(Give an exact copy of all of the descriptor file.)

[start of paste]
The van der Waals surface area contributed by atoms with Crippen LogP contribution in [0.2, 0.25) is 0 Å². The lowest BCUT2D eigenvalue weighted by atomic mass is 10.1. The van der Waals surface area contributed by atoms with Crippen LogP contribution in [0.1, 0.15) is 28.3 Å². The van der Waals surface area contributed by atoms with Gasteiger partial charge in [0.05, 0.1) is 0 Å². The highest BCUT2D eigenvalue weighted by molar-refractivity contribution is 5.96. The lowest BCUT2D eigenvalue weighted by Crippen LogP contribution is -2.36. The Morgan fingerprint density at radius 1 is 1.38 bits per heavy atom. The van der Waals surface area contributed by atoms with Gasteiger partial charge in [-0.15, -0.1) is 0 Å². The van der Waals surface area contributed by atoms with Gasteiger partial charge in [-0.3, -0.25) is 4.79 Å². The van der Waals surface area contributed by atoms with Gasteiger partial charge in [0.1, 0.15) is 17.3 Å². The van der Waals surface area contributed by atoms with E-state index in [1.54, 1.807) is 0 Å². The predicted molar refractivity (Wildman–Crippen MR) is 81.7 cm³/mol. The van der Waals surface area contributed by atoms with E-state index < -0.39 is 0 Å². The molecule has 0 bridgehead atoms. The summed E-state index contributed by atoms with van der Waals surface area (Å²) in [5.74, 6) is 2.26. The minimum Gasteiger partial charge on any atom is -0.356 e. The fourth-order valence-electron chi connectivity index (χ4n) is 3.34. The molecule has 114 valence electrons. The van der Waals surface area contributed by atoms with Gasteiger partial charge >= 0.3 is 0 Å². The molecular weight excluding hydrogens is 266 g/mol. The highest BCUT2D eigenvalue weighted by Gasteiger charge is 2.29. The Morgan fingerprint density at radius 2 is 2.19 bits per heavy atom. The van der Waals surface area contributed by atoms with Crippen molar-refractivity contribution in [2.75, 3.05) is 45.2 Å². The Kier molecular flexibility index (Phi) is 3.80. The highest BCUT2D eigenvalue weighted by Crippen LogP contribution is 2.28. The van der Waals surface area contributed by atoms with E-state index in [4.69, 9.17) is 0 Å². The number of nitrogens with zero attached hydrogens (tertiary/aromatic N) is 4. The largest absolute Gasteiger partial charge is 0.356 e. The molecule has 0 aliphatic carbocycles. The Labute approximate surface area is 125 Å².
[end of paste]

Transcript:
The van der Waals surface area contributed by atoms with Crippen LogP contribution in [0.2, 0.25) is 0 Å². The lowest BCUT2D eigenvalue weighted by atomic mass is 10.1. The van der Waals surface area contributed by atoms with Crippen LogP contribution in [0.1, 0.15) is 28.3 Å². The van der Waals surface area contributed by atoms with Gasteiger partial charge in [0.05, 0.1) is 0 Å². The highest BCUT2D eigenvalue weighted by molar-refractivity contribution is 5.96. The lowest BCUT2D eigenvalue weighted by Crippen LogP contribution is -2.36. The Morgan fingerprint density at radius 1 is 1.38 bits per heavy atom. The van der Waals surface area contributed by atoms with Gasteiger partial charge in [-0.15, -0.1) is 0 Å². The van der Waals surface area contributed by atoms with Gasteiger partial charge in [-0.3, -0.25) is 4.79 Å². The van der Waals surface area contributed by atoms with Gasteiger partial charge in [0.1, 0.15) is 17.3 Å². The van der Waals surface area contributed by atoms with E-state index in [1.54, 1.807) is 0 Å². The predicted molar refractivity (Wildman–Crippen MR) is 81.7 cm³/mol. The van der Waals surface area contributed by atoms with E-state index < -0.39 is 0 Å². The molecule has 0 bridgehead atoms. The summed E-state index contributed by atoms with van der Waals surface area (Å²) in [5.74, 6) is 2.26. The minimum Gasteiger partial charge on any atom is -0.356 e. The fourth-order valence-electron chi connectivity index (χ4n) is 3.34. The molecule has 114 valence electrons. The van der Waals surface area contributed by atoms with Gasteiger partial charge >= 0.3 is 0 Å². The molecular weight excluding hydrogens is 266 g/mol. The highest BCUT2D eigenvalue weighted by Gasteiger charge is 2.29. The Morgan fingerprint density at radius 2 is 2.19 bits per heavy atom. The van der Waals surface area contributed by atoms with Crippen molar-refractivity contribution in [2.75, 3.05) is 45.2 Å². The Kier molecular flexibility index (Phi) is 3.80. The highest BCUT2D eigenvalue weighted by Crippen LogP contribution is 2.28. The van der Waals surface area contributed by atoms with E-state index in [4.69, 9.17) is 0 Å². The number of nitrogens with zero attached hydrogens (tertiary/aromatic N) is 4. The largest absolute Gasteiger partial charge is 0.356 e. The molecule has 0 aliphatic carbocycles. The Labute approximate surface area is 125 Å².